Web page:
Anti-communism and local politics

Büşra Ersanlı, 62 years old and a university professor of political science, is a defendant in one of the trials. She replies to our questions amid the traditional flow of glasses of tea. She was imprisoned in the 1970s. Prosecutors are now demanding at least 15 years imprisonment.

Ersanlı says that the various strands of the right wing in Turkey are unified by their anti-communism. Anti-communism has been a force in Turkish politics since the creation of the Turkish state in 1923.

She says that human rights violations had encouraged Kurds to become active in local politics: ‘It is easier for people to participate in local politics because of the face-to-face relations, most especially women. So that created organisational activity in Kurdish cities . . . The Kurdish people, especially the left wing and the poor, have been affected in a similar way. All they could do was local politics. That is why they became active and dynamic, and even creative, at local level.’

She says that also there had been an upsurge of local political action as a result of the 1999 earthquake in the Marmara region of Turkey. The absence of an adequate central government response to the loss of life and damage required local political responses.

Ersanlı says that local politics have become more important in Turkish politics: ‘So if you relate this to decentralisation and left-wing politics, then [local politics] becomes dangerous and [controlling it] becomes part of anti-communism.’

Kurdish autonomy and democratisation

‘This is an authoritarian country, it is patriarchal, so we always have fathers and big brothers who decide for us. Therefore the women’s struggle is the most important in our country: first, women’s and second, the Kurdish political movement. Without these two there can be no democratisation,’ says Büşra Ersanli.

The AKP government was first elected in 2002, led by a former mayor of Istanbul, Recep Tayyip Erdoğan, who is still the prime minister. Many Turks feared another military coup because the AKP was an Islamic party and the military had intervened previously using the protection of Turkey’s secular state as a justification. But the army did not react, although some military officers have since been charged and convicted for plotting a coup in 2003.

In 2002, many Turks and Kurds hoped for democratisation and an end to authoritarian government because the AKP seemed open to a pragmatic approach. Negotiations with the EU seemed to be going smoothly. The EU’s requirements for reform were transformed into positive political change in the first few years of the AKP’s control. Negotiations with the PKK appeared to be moving towards a successful conclusion.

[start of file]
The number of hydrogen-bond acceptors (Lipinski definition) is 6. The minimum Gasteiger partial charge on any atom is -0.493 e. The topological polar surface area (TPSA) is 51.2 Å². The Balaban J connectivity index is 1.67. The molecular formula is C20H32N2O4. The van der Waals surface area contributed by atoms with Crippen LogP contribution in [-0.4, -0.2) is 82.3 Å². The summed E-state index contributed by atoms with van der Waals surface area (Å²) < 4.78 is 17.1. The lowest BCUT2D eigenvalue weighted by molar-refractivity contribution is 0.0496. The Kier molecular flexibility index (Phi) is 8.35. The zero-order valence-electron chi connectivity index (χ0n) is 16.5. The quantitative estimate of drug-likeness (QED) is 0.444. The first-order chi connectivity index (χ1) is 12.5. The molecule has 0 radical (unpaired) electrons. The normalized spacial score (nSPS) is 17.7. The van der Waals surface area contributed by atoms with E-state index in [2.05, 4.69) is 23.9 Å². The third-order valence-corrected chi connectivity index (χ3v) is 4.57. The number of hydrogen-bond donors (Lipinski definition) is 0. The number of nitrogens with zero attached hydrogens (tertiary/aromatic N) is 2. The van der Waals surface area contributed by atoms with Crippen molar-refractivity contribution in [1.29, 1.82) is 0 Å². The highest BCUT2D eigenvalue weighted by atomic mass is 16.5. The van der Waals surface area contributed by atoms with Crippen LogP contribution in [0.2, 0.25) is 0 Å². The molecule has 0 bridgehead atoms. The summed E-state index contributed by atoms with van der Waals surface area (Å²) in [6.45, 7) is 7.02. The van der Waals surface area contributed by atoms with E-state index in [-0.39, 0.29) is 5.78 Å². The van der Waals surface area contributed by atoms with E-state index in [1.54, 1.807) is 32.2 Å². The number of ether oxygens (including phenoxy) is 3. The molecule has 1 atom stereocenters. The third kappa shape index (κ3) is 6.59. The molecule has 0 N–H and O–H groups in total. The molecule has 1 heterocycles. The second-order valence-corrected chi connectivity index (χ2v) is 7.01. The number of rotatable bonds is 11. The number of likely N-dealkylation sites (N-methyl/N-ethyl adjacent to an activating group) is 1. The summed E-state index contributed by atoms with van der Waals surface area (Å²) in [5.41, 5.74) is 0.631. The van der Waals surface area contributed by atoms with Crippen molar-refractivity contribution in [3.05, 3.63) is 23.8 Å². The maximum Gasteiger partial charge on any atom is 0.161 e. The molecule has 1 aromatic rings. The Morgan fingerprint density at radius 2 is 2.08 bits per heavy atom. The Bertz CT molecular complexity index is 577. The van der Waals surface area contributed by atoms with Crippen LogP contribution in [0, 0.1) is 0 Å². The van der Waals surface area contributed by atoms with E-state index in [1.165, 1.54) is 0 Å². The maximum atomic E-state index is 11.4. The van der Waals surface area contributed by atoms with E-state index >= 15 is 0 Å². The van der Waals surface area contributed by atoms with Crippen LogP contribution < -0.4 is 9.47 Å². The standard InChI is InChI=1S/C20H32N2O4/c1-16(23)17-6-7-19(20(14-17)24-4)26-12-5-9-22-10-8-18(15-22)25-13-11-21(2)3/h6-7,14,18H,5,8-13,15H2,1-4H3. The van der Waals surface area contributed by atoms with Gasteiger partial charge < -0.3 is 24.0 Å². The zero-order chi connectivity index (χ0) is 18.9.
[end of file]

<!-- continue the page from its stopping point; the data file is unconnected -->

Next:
But by 2009, with entry to the EU becoming less likely, reform slowed. In 2011 the AKP won the national elections with 49 per cent of the vote and since then appears to have become more authoritarian. There are increased casualties on both sides in the war between the army and the PKK in the south east; religious education has been expanded; education reforms encourage girls to leave school earlier. And arrests under terrorism laws are increasing. For example, in August 2012, the Turkish press reported that the minister of justice had stated that between January and August, 2,824 high school and university students had been arrested or charged.

Hunger strike

In September 2012, Kurdish prisoners across Turkey went on hunger strike. They demanded the right to speak Kurdish in court, along with the right to mother-tongue education. They also called on the government to grant better conditions to Abdullah Öcalan, the imprisoned leader of the PKK, held in isolation on the island of Imrali.

At the last moment, with fears that prisoners would soon be dying, Öcalan sent out a message saying that the hunger strike should stop. It ended on 18 November as reports circulated in the Turkish press that negotiations between the AKP government and the PKK were re-starting.

Kurdish sources have suggested that the murder of the three Kurdish women activists in Paris in January 2013 was an attempt to stop any negotiations. On 25 February the Turkish press quoted Öcalan as saying that continued negotiations required that parliamentary parties agree to the right to mother-tongue education, a redefinition of citizenship to stop discrimination against Kurds, and the decentralisation of the Turkish state by increasing local government powers.

Continued repression?

Sebahat Tuncel says: ‘We are realistic people, we are not in a daydream. We know that the Kurdish problem has a history of 200 years in the Middle East and 100 years in Turkey. We know that this problem [will not be] solved suddenly.’

Büşra Ersanlı says she fears a cycle of reciprocal violence if the trials and repression continue. But she also has hope that ‘there is the chance of a swift re-direction by the government in the belief that they could better survive as a political power if they stopped the arrests. And that is correct, of course.’

She declares: ‘I always want to believe that some people are intelligent enough within the government to change their attitude.’

Our thanks to Lami Özgen, SebahatTuncel and Dr Büşra Ersanlı for agreeing to be interviewed despite the circumstances in Turkey. Sign the online petition.